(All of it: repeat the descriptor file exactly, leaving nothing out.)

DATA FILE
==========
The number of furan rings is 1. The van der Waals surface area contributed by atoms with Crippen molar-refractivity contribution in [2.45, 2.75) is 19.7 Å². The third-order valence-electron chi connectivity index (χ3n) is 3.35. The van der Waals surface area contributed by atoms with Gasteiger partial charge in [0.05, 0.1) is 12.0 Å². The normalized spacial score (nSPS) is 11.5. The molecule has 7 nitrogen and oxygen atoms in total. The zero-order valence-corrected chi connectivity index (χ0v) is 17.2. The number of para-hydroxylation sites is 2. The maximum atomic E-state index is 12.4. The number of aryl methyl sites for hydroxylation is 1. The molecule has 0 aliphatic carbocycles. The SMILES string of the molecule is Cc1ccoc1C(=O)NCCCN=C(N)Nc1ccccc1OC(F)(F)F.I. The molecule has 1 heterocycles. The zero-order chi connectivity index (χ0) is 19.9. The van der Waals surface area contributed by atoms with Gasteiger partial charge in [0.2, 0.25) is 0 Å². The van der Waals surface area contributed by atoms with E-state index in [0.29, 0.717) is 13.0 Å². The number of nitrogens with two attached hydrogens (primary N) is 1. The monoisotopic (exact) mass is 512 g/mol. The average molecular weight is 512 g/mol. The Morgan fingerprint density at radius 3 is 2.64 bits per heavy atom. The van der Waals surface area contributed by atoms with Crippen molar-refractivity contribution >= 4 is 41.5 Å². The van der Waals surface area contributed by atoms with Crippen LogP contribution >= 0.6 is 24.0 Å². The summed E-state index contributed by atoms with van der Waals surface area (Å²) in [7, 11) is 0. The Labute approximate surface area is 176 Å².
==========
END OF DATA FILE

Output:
The number of furan rings is 1. The van der Waals surface area contributed by atoms with Crippen molar-refractivity contribution in [2.45, 2.75) is 19.7 Å². The third-order valence-electron chi connectivity index (χ3n) is 3.35. The van der Waals surface area contributed by atoms with Gasteiger partial charge in [0.05, 0.1) is 12.0 Å². The normalized spacial score (nSPS) is 11.5. The molecule has 7 nitrogen and oxygen atoms in total. The zero-order valence-corrected chi connectivity index (χ0v) is 17.2. The number of para-hydroxylation sites is 2. The maximum atomic E-state index is 12.4. The number of aryl methyl sites for hydroxylation is 1. The molecule has 0 aliphatic carbocycles. The SMILES string of the molecule is Cc1ccoc1C(=O)NCCCN=C(N)Nc1ccccc1OC(F)(F)F.I. The molecule has 1 heterocycles. The zero-order chi connectivity index (χ0) is 19.9. The van der Waals surface area contributed by atoms with Gasteiger partial charge in [0.2, 0.25) is 0 Å². The van der Waals surface area contributed by atoms with E-state index in [0.29, 0.717) is 13.0 Å². The number of nitrogens with two attached hydrogens (primary N) is 1. The monoisotopic (exact) mass is 512 g/mol. The average molecular weight is 512 g/mol. The Morgan fingerprint density at radius 3 is 2.64 bits per heavy atom. The van der Waals surface area contributed by atoms with Crippen molar-refractivity contribution >= 4 is 41.5 Å². The van der Waals surface area contributed by atoms with Crippen LogP contribution >= 0.6 is 24.0 Å². The summed E-state index contributed by atoms with van der Waals surface area (Å²) in [7, 11) is 0. The Labute approximate surface area is 176 Å².